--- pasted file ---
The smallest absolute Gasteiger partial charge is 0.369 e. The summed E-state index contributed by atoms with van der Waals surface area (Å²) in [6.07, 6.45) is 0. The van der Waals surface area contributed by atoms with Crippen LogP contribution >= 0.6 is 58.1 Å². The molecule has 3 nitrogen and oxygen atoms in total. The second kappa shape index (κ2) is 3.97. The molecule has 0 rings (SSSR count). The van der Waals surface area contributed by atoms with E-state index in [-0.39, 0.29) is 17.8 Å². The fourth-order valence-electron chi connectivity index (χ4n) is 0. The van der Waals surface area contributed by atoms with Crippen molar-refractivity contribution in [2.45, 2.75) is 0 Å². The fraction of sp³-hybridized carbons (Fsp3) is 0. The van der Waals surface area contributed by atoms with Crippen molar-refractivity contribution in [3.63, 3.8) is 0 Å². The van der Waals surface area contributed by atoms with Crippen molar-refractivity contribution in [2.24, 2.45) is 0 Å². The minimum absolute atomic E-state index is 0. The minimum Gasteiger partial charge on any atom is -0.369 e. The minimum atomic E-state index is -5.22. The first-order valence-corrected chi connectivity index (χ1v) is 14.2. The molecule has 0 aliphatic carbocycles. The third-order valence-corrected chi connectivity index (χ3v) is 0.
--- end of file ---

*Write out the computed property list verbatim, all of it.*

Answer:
The smallest absolute Gasteiger partial charge is 0.369 e. The summed E-state index contributed by atoms with van der Waals surface area (Å²) in [6.07, 6.45) is 0. The van der Waals surface area contributed by atoms with Crippen LogP contribution >= 0.6 is 58.1 Å². The molecule has 3 nitrogen and oxygen atoms in total. The second kappa shape index (κ2) is 3.97. The molecule has 0 rings (SSSR count). The van der Waals surface area contributed by atoms with E-state index in [-0.39, 0.29) is 17.8 Å². The fourth-order valence-electron chi connectivity index (χ4n) is 0. The van der Waals surface area contributed by atoms with Crippen molar-refractivity contribution in [2.45, 2.75) is 0 Å². The fraction of sp³-hybridized carbons (Fsp3) is 0. The van der Waals surface area contributed by atoms with Crippen molar-refractivity contribution in [3.63, 3.8) is 0 Å². The van der Waals surface area contributed by atoms with Crippen molar-refractivity contribution in [2.24, 2.45) is 0 Å². The minimum absolute atomic E-state index is 0. The minimum Gasteiger partial charge on any atom is -0.369 e. The minimum atomic E-state index is -5.22. The first-order valence-corrected chi connectivity index (χ1v) is 14.2. The molecule has 0 aliphatic carbocycles. The third-order valence-corrected chi connectivity index (χ3v) is 0.